FIG. 9B is a timing diagram for image generation corresponding to the phase diagram of FIG. 9A according to an exemplary embodiment of the present invention; FIG.
10A is another phase diagram for image generation according to an exemplary embodiment of the present invention;
FIG. 10B is a timing diagram for image generation corresponding to the phase diagram of FIG. 10A according to an exemplary embodiment of the present invention; FIG.
11A is another phase diagram for image generation according to an exemplary embodiment of the present invention;
11B is a timing diagram for image generation corresponding to the phase diagram of FIG. 11A according to an exemplary embodiment of the present invention;
12A is another phase diagram for image generation according to an exemplary embodiment of the present invention;
Figure 12B is a timing diagram for image generation corresponding to the phase diagram of Figure 12A according to an exemplary embodiment of the present invention;
13A is another phase diagram for image generation according to an exemplary embodiment of the present invention;
13B is a timing diagram for image generation corresponding to the phase diagram of FIG. 13A according to an exemplary embodiment of the present invention.

To provide an overall understanding of the present invention, certain exemplary embodiments including devices and methods for displaying images are now described. However, those skilled in the art will appreciate that the systems and methods described herein may be adapted and modified as appropriate for the application being worked on, and that the systems and methods described herein may be employed with other suitable applications, And will not depart from the scope.

1A is a configuration diagram of a direct view MEMS based display device 100 according to an exemplary embodiment of the present invention. Display device 100 includes a plurality of optical modulators 102a-102d (generally "optical modulators 102") arranged in rows and columns. In the display device 100, the optical modulators 102a and 102d allow light to pass through in the open state. The optical modulators 102b and 102c block the passage of light in the closed state. By selectively setting the states of the optical modulators 102a-102d, the display device 100 can be used to form an image 104 for a backlight display, when illuminated by a lamp or lamps 105 Can be used. In other implementations, the apparatus 100 may form an image by reflection of ambient light originating from the front of the apparatus. In other implementations, the apparatus 100 may form an image by reflection of light from lamps or lamps disposed at the front of the display, i.e., by use of front light. In one of the closed or open states, the optical modulators 102 may be configured to receive optical signals such as, by way of example, blocking, reflection, absorption, filtering, polarization, diffraction, And interferes with light.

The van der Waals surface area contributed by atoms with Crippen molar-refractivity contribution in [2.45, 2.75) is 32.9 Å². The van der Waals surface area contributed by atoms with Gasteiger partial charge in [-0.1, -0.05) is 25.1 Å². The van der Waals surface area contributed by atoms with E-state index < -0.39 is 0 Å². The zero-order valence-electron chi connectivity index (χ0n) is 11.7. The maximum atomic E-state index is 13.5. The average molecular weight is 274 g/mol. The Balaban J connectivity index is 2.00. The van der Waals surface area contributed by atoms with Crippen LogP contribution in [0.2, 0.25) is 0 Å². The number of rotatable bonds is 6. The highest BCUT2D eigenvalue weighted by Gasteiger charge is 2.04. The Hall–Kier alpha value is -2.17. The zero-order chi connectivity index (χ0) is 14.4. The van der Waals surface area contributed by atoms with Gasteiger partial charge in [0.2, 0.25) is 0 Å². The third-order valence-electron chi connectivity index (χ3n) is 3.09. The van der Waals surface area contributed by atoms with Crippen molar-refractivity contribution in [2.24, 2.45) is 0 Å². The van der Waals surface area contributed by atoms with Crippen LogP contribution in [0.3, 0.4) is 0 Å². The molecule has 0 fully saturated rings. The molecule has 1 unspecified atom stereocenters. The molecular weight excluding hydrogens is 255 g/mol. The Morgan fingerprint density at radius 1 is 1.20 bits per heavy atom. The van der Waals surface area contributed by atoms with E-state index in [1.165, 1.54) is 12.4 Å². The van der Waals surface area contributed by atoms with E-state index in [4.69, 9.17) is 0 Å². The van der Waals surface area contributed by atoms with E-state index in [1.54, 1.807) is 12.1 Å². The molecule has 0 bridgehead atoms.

In the display device 100, each optical modulator 102 corresponds to a pixel 106 in the image 104. In other implementations, the display device 100 may utilize a plurality of optical modulators to form the pixels 106 in the image 104. [ For example, the display device 100 may include three color specific light modulators 102. The display device 100 can generate the color pixels 106 in the image 104 by selectively opening one or more of the color specific light modulators 102 corresponding to the particular pixel 106. [ In another example, the display device 100 includes two or more optical modulators 102 per pixel 106 to provide gray scale in the image 104. For an image, "pixel" corresponds to the smallest pixel defined by the image resolution. For structural components of display device 100, the term "pixel" refers to combined mechanical and electrical components used to modulate light that forms a single pixel of an image.